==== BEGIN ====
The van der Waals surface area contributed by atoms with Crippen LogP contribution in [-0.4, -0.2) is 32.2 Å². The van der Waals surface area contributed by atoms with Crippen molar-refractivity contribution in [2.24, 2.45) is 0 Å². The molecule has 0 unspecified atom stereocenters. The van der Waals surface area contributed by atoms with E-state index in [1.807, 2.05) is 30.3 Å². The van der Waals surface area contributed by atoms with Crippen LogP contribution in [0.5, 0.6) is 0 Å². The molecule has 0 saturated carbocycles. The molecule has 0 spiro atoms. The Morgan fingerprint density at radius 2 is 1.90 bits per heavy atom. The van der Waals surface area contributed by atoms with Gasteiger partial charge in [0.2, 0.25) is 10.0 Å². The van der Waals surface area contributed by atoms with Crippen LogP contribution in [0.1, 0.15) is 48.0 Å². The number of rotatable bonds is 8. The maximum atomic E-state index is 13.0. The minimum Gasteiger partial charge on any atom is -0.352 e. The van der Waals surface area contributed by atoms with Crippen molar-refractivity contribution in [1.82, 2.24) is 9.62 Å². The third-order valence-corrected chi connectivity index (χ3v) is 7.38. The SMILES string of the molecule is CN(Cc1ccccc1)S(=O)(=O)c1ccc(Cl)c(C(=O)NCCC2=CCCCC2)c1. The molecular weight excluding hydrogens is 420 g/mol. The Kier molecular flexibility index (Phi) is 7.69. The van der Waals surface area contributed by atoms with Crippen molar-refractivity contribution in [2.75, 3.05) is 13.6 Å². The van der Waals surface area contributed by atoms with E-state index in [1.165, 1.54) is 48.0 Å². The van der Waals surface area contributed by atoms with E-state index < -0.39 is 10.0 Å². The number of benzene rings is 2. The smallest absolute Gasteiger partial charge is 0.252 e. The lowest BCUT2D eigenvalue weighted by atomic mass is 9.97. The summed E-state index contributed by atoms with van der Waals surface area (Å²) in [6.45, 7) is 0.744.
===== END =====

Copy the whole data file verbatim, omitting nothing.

The van der Waals surface area contributed by atoms with Crippen LogP contribution in [-0.4, -0.2) is 32.2 Å². The van der Waals surface area contributed by atoms with Crippen molar-refractivity contribution in [2.24, 2.45) is 0 Å². The molecule has 0 unspecified atom stereocenters. The van der Waals surface area contributed by atoms with E-state index in [1.807, 2.05) is 30.3 Å². The van der Waals surface area contributed by atoms with Crippen LogP contribution in [0.5, 0.6) is 0 Å². The molecule has 0 saturated carbocycles. The molecule has 0 spiro atoms. The Morgan fingerprint density at radius 2 is 1.90 bits per heavy atom. The van der Waals surface area contributed by atoms with Gasteiger partial charge in [0.2, 0.25) is 10.0 Å². The van der Waals surface area contributed by atoms with Crippen LogP contribution in [0.1, 0.15) is 48.0 Å². The number of rotatable bonds is 8. The maximum atomic E-state index is 13.0. The minimum Gasteiger partial charge on any atom is -0.352 e. The van der Waals surface area contributed by atoms with Crippen molar-refractivity contribution in [1.82, 2.24) is 9.62 Å². The third-order valence-corrected chi connectivity index (χ3v) is 7.38. The SMILES string of the molecule is CN(Cc1ccccc1)S(=O)(=O)c1ccc(Cl)c(C(=O)NCCC2=CCCCC2)c1. The molecular weight excluding hydrogens is 420 g/mol. The Kier molecular flexibility index (Phi) is 7.69. The van der Waals surface area contributed by atoms with Crippen molar-refractivity contribution in [2.75, 3.05) is 13.6 Å². The van der Waals surface area contributed by atoms with E-state index in [1.165, 1.54) is 48.0 Å². The van der Waals surface area contributed by atoms with E-state index < -0.39 is 10.0 Å². The number of benzene rings is 2. The smallest absolute Gasteiger partial charge is 0.252 e. The lowest BCUT2D eigenvalue weighted by atomic mass is 9.97. The summed E-state index contributed by atoms with van der Waals surface area (Å²) in [6.45, 7) is 0.744.